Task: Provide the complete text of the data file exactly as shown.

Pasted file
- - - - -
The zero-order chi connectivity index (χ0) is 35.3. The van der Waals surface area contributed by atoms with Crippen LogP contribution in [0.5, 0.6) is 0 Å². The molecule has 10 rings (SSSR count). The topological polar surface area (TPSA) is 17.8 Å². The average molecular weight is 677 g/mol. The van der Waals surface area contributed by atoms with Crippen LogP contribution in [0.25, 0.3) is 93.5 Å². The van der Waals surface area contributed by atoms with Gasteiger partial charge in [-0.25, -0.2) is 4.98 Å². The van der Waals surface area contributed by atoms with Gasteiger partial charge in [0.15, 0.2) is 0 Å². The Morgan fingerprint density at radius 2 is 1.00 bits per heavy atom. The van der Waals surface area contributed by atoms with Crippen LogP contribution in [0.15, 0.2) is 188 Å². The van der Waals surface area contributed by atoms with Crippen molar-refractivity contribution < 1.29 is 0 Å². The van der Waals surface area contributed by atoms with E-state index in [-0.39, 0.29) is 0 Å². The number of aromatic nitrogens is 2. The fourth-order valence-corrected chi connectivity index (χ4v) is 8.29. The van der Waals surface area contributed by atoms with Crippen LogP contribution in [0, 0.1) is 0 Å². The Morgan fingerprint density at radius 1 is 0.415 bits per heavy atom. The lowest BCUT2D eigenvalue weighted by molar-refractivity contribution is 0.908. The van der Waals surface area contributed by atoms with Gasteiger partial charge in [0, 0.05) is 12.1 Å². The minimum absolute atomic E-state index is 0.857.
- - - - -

The zero-order chi connectivity index (χ0) is 35.3. The van der Waals surface area contributed by atoms with Crippen LogP contribution in [0.5, 0.6) is 0 Å². The molecule has 10 rings (SSSR count). The topological polar surface area (TPSA) is 17.8 Å². The average molecular weight is 677 g/mol. The van der Waals surface area contributed by atoms with Crippen LogP contribution in [0.25, 0.3) is 93.5 Å². The van der Waals surface area contributed by atoms with Gasteiger partial charge in [-0.25, -0.2) is 4.98 Å². The van der Waals surface area contributed by atoms with Gasteiger partial charge in [0.15, 0.2) is 0 Å². The Morgan fingerprint density at radius 2 is 1.00 bits per heavy atom. The van der Waals surface area contributed by atoms with Crippen LogP contribution in [0.15, 0.2) is 188 Å². The van der Waals surface area contributed by atoms with Crippen molar-refractivity contribution < 1.29 is 0 Å². The van der Waals surface area contributed by atoms with E-state index in [-0.39, 0.29) is 0 Å². The number of aromatic nitrogens is 2. The fourth-order valence-corrected chi connectivity index (χ4v) is 8.29. The van der Waals surface area contributed by atoms with Crippen LogP contribution in [0, 0.1) is 0 Å². The Morgan fingerprint density at radius 1 is 0.415 bits per heavy atom. The lowest BCUT2D eigenvalue weighted by molar-refractivity contribution is 0.908. The van der Waals surface area contributed by atoms with Gasteiger partial charge in [0, 0.05) is 12.1 Å². The minimum absolute atomic E-state index is 0.857.